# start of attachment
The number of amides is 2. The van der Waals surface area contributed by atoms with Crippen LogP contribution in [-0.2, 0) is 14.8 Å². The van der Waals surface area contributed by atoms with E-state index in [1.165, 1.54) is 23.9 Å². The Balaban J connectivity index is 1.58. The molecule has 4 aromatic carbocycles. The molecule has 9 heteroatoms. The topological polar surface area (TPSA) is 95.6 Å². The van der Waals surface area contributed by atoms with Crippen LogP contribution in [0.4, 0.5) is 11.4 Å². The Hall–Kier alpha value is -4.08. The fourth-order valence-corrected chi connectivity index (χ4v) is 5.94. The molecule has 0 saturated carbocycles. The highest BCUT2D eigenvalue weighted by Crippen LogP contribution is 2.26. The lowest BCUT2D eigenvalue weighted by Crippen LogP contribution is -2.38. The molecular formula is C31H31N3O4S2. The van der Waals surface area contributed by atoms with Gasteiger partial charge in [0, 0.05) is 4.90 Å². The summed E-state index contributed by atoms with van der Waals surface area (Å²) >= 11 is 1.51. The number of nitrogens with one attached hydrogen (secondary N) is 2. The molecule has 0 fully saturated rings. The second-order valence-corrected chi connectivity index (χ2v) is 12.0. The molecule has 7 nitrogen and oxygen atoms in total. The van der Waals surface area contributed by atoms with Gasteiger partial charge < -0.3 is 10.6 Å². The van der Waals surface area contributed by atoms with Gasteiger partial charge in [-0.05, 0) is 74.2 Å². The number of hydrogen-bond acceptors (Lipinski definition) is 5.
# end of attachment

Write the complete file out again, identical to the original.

The number of amides is 2. The van der Waals surface area contributed by atoms with Crippen LogP contribution in [-0.2, 0) is 14.8 Å². The van der Waals surface area contributed by atoms with E-state index in [1.165, 1.54) is 23.9 Å². The Balaban J connectivity index is 1.58. The molecule has 4 aromatic carbocycles. The molecule has 9 heteroatoms. The topological polar surface area (TPSA) is 95.6 Å². The van der Waals surface area contributed by atoms with Crippen LogP contribution in [0.4, 0.5) is 11.4 Å². The Hall–Kier alpha value is -4.08. The fourth-order valence-corrected chi connectivity index (χ4v) is 5.94. The molecule has 0 saturated carbocycles. The highest BCUT2D eigenvalue weighted by Crippen LogP contribution is 2.26. The lowest BCUT2D eigenvalue weighted by Crippen LogP contribution is -2.38. The molecular formula is C31H31N3O4S2. The van der Waals surface area contributed by atoms with Gasteiger partial charge in [0, 0.05) is 4.90 Å². The summed E-state index contributed by atoms with van der Waals surface area (Å²) >= 11 is 1.51. The number of nitrogens with one attached hydrogen (secondary N) is 2. The molecule has 0 fully saturated rings. The second-order valence-corrected chi connectivity index (χ2v) is 12.0. The molecule has 7 nitrogen and oxygen atoms in total. The van der Waals surface area contributed by atoms with Gasteiger partial charge < -0.3 is 10.6 Å². The van der Waals surface area contributed by atoms with Gasteiger partial charge in [-0.05, 0) is 74.2 Å². The number of hydrogen-bond acceptors (Lipinski definition) is 5.